Storage Lessons from HPC: Extreme Scale Computing Driving Economical Storage Solutions into Your IT Environments
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  Gary Grider   Gary A. Grider
High Performance Computing Director
Los Alamos National Laboratory/US DOE


Wednesday, April 5, 2017
10:45 AM - 11:30 AM

Level:  Business/Strategic

High Performance Computing (HPC) at the extremes pushes technology development, and the technology and concepts produced have and continue to trickle down into economical commercial IT products for decades. Products like Lustre and GPFS owe their existence to the HPC community. This talk will give a background on the current challenges faced by extreme HPC storage, will describe several products that have come from the HPC storage lessons learned, and will introduce a current development effort called MarFS, an R&D100 finalist storage technology that leverages cloud scale storage systems to provide inexpensive massive scale storage for legacy storage needs.
  • Massively Scalable Near POSIX Name Space over Cloud Style Erasure based Storage
  • Extreme Scale Data Management using Storage Tiers
  • Dealing with trillions of files in a storage system to billions of files in a single folder
  • Handling single files that span from 1 byte to 10s of petabytes in size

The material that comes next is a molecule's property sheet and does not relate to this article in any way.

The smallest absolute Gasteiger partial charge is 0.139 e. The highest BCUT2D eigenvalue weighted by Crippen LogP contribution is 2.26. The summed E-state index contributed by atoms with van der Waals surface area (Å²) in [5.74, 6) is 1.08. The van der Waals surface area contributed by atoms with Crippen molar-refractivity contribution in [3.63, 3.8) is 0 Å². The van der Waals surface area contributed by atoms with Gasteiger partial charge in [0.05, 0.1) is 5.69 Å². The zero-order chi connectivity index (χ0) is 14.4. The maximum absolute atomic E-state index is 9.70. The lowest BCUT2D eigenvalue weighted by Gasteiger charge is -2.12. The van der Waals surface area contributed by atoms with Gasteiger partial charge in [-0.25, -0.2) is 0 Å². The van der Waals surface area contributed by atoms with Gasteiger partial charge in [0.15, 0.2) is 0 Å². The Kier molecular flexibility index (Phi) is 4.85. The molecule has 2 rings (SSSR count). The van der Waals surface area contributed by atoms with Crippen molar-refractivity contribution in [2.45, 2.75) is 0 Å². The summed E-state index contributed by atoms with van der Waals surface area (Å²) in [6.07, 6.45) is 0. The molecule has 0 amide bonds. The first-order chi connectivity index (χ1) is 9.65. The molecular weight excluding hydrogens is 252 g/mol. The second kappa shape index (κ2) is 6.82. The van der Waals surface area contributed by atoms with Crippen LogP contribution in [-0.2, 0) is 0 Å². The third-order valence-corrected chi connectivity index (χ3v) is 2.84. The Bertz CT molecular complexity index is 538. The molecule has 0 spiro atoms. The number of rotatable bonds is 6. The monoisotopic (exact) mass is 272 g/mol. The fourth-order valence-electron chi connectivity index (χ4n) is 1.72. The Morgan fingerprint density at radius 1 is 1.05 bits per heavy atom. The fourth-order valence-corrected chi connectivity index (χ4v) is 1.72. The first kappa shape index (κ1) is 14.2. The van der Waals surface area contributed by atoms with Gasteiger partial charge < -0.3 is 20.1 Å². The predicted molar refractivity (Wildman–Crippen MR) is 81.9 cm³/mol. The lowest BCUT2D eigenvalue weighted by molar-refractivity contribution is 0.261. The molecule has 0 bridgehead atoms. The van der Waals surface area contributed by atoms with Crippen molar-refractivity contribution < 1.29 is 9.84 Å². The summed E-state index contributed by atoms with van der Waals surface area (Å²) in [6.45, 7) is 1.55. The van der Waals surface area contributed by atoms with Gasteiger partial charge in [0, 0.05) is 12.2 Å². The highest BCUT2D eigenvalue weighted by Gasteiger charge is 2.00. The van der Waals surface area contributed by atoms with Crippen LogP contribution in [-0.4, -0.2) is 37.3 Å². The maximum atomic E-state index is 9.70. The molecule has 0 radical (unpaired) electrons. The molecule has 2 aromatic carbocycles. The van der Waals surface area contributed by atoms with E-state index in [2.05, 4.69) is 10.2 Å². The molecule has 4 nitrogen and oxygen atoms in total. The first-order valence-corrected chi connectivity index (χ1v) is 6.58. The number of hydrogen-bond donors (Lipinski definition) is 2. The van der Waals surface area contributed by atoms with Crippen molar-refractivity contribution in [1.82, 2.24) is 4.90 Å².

• Multi-tiered erasure to provide protection for extremely large failure domains

Gary Grider is the Leader of the High Performance Computing (HPC) Division at Los Alamos National Laboratory. As Division Leader, Gary is responsible for all aspects of High Performance Computing technologies and deployment at Los Alamos. Additionally, Gary is responsible for managing the R&D portfolio for keeping the new technology pipeline full to provide solutions to problems in the Lab’s HPC environment, through funding of university and industry partners. Gary is also the US Department of Energy Exascale Storage, IO, and Data Management National Co-Coordinator. In this role, Gary helps manage the US government investments in Data Management, Mass Storage, and IO. Gary has 30 active patents/applications in the data storage area and has been working in HPC and HPC related storage since 1984. Gary is known recently for inventing the Burst Buffer concept for HPC, co-invented the parallel file system, and showed the economic need for a campaign storage tier for HPC centers.

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